The default filter exceptions allow certain types of traffic inbound to a BorderManager server to allow the VPN, reverse proxy and IP gateway services to function. These exceptions are
easily identified in FILTCFG.NLM because they have "Added by BRDCFG to...." in the comment line. The problem with these exceptions is that they specifically call out the public IP address of the
BorderManager server - normally a good thing. But when you have a dial-up modem as your public interface that gets a dynamically-assigned IP address from you ISP, the default filter exceptions will
fail most of the time since your public IP address will likely change with each dial connection. The same problem could occur using the new DHCP client NLM which allows a NetWare server to be used on
a cable modem.
The following example shows how to change one of the filter exceptions to apply to the entire public interface instead of the public IP address. I have tested this change on my home test server when I was using an external modem as a public interface connecting to an ISP with a dynamically-assigned IP address.
The concept is simple - remove the destination IP address restriction the default filter exceptions, and limit both source and destination interfaces to the Public interface. This should allow inbound TCP and UDP response packets to the public interface regardless of the currently-assigned IP address, while still not allowing any packets to flow between public and private interfaces that are not allowed by other filter exceptions.
WARNING! - an unfortunate consequence of this technique is that it will open up your public interface to ALL incoming IP packets!!!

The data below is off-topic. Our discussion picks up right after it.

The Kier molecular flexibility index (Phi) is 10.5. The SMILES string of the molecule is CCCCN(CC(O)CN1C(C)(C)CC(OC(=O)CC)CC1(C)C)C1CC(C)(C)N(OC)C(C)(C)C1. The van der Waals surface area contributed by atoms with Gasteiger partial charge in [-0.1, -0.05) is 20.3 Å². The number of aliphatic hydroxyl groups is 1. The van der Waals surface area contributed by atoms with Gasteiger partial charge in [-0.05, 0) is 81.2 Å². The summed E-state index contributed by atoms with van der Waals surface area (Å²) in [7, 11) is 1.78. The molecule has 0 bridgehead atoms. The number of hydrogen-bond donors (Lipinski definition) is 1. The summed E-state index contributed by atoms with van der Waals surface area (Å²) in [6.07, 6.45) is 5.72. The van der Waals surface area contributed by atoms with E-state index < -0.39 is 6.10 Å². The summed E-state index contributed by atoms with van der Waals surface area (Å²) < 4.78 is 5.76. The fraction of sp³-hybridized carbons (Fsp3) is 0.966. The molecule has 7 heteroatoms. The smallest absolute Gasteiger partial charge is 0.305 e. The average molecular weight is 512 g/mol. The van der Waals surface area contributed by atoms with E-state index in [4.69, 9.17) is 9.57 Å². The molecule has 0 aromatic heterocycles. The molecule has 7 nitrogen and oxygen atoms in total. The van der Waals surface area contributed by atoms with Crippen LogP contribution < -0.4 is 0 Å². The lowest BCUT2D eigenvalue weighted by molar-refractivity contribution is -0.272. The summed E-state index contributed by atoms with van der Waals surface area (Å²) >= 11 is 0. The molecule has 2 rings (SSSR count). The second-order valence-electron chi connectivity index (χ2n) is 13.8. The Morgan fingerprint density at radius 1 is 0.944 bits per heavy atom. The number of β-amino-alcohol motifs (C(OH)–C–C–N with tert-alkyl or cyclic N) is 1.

The reason has to do with the default filter exception allowing all IP packets. If you change that filter exception to call out the source and destination interface as PUBLIC, and remove the source IP address, then all packets coming to that interface from the Internet will be assumed to be originating from and destined to that IP address. If someone knows your public IP address, then they can send any kind of packet to your server and it will not be blocked by filtering.
Such packets will NOT be able to route from the public interface to the private interface, nor will internal packets be allowed out. The default filter exceptions still block traffic between interfaces, except that allowed by filter exceptions.
The only way I can think of to provide a bit of security for a public dial-up interface is to remove that exception allowing all IP packets, and replace it with several exceptions allowing only selected types of traffic, such as HTTP, HTTPS, and DNS. Even if you make these exceptions (which should be source and destination interface=<the dial-up interface>) stateful, you will not prevent incoming traffic to the public interface on the designated ports.
So - the technique I show here will work, but it does have its problem.
You have been warned - use at your own risk!
In this example, I show a FILTCFG screen shot for the changes made to the default exception for inbound www-http, which is an exception for allowing HTTP to a reverse proxy web server. Note that with a dynamically-assigned IP address, the only filter exceptions that are likely to be of much use to you are the ones for dynamic/tcp and dynamic/udp. It is hard to set up reverse proxy acceleration or VPN on an address which constantly changes!
Default filter exception for www-http modified to apply to an interface instead of an IP address. Change Destination Interface from All Interfaces to the Public interface, and change the Destination IP Address from an IP address to Any Address.
Repeat for all default filter exceptions.
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